Yves Klein’s invisible art sold for pure gold in 1958, and the receipt will sell for half-a-million Euros, according to Sotheby’s.

In 1958, French artist Yves Klein set a empty cabinet in an empty room in a Paris art gallery and thousands of people paid to come and see the nothing he had so carefully arranged. The show, such as it was, was a wild success. He followed up on it by documenting a series of non-existent, purely conceptual spaces, and selling them for pure gold, for which Klein would write them a formal receipt.

The story gets weirder – each buyer could choose to keep their receipt, a tangible proof they had paid twenty ounces of gold for nothing. Or they could burn the receipt in a ritual directed by Klein, after which he would drop half of the gold he was paid for it into the Seine, which flowed right outside his apartment.

Due to the spectacle of this, few of the receipts for Klein’s concepts survive. But one purchaser, antiques dealer Jacques Kugel kept his. It has been displayed for decades in art institutions in London and Paris, and is now being sold by its current owner, art adviser Loïc Malle.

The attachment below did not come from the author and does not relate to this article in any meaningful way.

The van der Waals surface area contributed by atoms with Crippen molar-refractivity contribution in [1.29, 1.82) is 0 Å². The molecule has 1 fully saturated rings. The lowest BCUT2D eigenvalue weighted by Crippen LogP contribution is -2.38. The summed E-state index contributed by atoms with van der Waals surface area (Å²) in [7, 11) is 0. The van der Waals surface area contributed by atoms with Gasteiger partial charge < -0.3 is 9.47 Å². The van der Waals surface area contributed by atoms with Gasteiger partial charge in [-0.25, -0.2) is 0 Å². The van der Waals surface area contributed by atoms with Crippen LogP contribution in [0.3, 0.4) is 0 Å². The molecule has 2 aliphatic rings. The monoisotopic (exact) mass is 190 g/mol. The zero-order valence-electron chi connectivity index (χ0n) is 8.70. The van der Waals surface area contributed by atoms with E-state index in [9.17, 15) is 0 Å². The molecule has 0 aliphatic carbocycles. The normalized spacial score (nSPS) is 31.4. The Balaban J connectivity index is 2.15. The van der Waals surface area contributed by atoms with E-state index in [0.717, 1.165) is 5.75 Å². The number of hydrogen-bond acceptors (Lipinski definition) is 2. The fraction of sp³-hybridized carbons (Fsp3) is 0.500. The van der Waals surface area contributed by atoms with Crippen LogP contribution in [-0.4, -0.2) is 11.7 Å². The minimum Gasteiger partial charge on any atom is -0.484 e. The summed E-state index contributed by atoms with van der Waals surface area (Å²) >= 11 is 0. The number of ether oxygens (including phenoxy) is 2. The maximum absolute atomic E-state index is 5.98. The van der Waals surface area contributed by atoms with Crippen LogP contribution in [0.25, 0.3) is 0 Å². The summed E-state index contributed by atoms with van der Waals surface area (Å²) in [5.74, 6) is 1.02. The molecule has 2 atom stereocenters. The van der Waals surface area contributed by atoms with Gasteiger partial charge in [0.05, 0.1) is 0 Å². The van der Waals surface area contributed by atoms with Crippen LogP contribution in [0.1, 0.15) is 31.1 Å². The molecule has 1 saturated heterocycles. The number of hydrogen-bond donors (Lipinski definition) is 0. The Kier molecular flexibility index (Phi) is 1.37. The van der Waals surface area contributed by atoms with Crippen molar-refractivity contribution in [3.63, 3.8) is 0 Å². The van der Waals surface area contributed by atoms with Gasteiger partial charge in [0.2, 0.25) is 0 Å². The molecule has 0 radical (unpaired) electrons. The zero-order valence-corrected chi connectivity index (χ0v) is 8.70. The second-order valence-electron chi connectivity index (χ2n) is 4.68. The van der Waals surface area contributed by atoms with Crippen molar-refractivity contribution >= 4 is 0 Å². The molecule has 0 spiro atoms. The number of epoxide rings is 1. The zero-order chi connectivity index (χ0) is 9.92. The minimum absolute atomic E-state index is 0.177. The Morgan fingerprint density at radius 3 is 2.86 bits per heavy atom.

Malle is putting over 100 items from his private collection up for auction with Sotheby’s, including the receipt.

Made to look like a banker’s check, the receipt reads “Received twenty grams of pure gold against a Zone of Immaterial Pictorial Sensibility.” It is signed by Yves Klein, and dated December 7th, 1959.

In a small box, the receipt also reads “The transgressor exposes himself to the total annihilation of his own sensibility.”

Sotheby’s expects the receipt, and the ‘attached’ invisible artwork which is included in the sale, to bring in at least $500,000 Euro. Calling it the ancestor of NFTs, they are making a point of accepting payments for this auction in cryptocurrency.

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